Smartphone Conversions: The Uncrossable Chasm
Monday, we ran my video talking about how TV ads don't matter anymore, largely because of changing viewing habits. Tuesday morning, I came in and saw this chart from eMarketer, showing that 96 percent (!) of Americans go online while they're watching TV, 79 percent from their smartphones.
If it worked that way, I think all the old media would be in a lot better shape. I certainly wouldn't be making videos about how TV advertising doesn't matter anymore.
Smartphones Don't Play Well With Others
The thing is, I watch TV every night with my smartphone and/or laptop by my side. In fact, I'm at home watching TV as I write this.
There have been a few days I've used that time to go to the website of a catalog I got in the mail, especially if I have a laptop out. (That's your best case scenario if you send me a catalog, by the way: I go to your website on a laptop, there's a chance I buy something, and I might sign up for your newsletter.)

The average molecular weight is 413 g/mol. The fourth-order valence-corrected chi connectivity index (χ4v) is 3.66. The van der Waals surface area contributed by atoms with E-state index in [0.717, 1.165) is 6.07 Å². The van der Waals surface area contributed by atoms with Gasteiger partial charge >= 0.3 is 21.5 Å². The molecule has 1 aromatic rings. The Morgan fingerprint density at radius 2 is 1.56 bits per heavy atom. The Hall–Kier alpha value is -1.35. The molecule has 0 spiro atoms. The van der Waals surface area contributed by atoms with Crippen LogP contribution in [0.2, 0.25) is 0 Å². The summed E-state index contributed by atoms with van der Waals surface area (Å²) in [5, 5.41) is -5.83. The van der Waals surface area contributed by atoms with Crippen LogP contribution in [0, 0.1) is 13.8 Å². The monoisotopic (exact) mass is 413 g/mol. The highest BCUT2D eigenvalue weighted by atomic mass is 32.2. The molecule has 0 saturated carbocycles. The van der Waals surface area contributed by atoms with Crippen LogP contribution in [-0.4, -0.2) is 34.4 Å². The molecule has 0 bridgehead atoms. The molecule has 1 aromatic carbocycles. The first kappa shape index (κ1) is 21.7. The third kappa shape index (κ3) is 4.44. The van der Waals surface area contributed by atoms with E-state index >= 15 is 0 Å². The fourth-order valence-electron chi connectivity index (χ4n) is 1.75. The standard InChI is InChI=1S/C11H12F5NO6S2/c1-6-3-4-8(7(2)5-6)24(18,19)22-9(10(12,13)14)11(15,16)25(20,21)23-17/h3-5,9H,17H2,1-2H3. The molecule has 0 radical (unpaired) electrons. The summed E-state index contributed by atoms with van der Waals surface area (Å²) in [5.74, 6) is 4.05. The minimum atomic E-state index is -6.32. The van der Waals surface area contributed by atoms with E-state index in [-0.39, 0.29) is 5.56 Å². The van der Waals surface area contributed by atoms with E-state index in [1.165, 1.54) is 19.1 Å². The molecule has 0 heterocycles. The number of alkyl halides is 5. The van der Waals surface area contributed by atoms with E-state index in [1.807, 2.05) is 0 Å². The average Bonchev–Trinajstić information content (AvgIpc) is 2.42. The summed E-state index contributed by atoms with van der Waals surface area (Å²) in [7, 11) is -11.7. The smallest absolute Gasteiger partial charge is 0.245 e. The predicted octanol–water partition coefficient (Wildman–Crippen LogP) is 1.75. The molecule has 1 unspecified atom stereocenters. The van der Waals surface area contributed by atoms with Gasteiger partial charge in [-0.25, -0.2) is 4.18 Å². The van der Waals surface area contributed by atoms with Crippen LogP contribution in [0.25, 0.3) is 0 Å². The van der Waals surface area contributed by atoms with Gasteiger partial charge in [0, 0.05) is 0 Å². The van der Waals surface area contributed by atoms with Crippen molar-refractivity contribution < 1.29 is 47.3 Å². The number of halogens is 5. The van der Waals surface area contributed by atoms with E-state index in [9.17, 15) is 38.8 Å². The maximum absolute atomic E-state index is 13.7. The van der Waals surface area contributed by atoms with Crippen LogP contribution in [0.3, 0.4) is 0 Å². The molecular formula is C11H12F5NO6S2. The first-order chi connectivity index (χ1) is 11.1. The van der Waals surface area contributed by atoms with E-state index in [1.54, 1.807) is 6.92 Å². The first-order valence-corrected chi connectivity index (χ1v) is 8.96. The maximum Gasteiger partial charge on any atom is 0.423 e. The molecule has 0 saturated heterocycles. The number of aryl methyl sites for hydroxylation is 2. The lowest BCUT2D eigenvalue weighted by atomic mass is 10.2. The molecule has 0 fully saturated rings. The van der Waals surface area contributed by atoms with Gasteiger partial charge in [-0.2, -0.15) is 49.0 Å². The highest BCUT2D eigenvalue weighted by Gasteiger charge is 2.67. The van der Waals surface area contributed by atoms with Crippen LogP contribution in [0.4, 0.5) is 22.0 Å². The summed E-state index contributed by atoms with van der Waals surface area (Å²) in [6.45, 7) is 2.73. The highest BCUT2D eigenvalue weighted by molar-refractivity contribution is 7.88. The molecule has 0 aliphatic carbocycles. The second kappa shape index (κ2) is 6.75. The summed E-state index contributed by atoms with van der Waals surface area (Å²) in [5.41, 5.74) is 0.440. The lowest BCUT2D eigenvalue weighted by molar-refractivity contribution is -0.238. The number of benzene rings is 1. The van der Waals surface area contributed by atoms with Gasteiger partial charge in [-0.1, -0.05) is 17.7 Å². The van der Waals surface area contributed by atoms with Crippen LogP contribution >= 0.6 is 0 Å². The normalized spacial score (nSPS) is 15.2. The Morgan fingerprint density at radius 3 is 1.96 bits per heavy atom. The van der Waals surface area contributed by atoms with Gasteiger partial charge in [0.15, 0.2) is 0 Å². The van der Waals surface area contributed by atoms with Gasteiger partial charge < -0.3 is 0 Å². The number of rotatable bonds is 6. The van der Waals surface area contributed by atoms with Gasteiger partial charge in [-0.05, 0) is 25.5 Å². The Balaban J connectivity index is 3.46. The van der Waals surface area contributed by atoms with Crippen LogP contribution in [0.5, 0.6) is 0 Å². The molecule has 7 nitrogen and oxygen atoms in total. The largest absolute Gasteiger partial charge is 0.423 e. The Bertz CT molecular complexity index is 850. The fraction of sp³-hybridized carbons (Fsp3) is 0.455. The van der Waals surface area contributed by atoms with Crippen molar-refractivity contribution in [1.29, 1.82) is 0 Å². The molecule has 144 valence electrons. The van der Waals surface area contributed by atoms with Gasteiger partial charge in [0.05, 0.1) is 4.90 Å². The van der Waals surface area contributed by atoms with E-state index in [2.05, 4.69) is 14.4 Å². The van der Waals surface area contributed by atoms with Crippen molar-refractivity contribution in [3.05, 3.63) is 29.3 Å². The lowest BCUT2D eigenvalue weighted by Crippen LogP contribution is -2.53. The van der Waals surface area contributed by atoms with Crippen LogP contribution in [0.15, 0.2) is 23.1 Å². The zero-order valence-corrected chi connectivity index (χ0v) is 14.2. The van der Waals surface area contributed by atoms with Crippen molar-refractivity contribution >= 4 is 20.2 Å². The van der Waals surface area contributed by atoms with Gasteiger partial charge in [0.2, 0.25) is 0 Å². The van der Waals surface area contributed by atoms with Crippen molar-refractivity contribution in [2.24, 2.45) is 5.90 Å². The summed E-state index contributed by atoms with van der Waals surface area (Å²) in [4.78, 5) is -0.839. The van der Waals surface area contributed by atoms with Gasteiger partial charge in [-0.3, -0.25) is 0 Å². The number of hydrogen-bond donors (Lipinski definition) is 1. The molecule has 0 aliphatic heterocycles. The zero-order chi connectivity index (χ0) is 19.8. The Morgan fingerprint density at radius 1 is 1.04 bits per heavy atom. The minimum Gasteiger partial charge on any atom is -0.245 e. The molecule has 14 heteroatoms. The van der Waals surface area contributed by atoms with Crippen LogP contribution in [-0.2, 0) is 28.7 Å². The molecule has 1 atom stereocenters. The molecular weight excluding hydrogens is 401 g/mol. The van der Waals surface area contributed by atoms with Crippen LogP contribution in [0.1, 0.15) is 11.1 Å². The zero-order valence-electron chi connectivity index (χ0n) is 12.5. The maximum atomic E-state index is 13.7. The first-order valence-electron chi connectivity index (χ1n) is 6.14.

I can't remember ever doing that for a TV ad.
The problem is huge with smartphones, which have the lowest e-commerce conversion rates of any device. And by lowest, I mean conversion rates a fraction of what you see on tablets or traditional computers. According the "Monetate Ecommerce Quarterly Report for Q4 2015," e-commerce conversion rates on traditional computers in the U.S. are 4.66 percent and tablets are 3.89 percent, but smartphone visitors convert at only 1.43 percent.
While more and more people watching TV are also tapping around on their phones, getting them to interact with you and actually buy something is almost a lost cause.
No Sign of the Invisible Bridge
That's been the story since smartphones were invented, and it comes down to both the interface, and what people are doing while they're on smartphones.
Tapping a web address into a phone is really difficult (and swiping isn't even an option). That discourages people from using their phones to go to your e-commerce site from a commercial or other ad. Inputting the address, credit card and the other information needed to complete a sale is even worse.
If you want a recipe for conversion rates that are a third of other channels, that's it. And it's a well-recognized issue. Over the years many technologies have tried, and are still trying, to bridge that gap.
On the interface side, several startups have tried introducing tech to make it easier, from optical techniques like QR Codes and image recognition, to audio recognition like Shazam.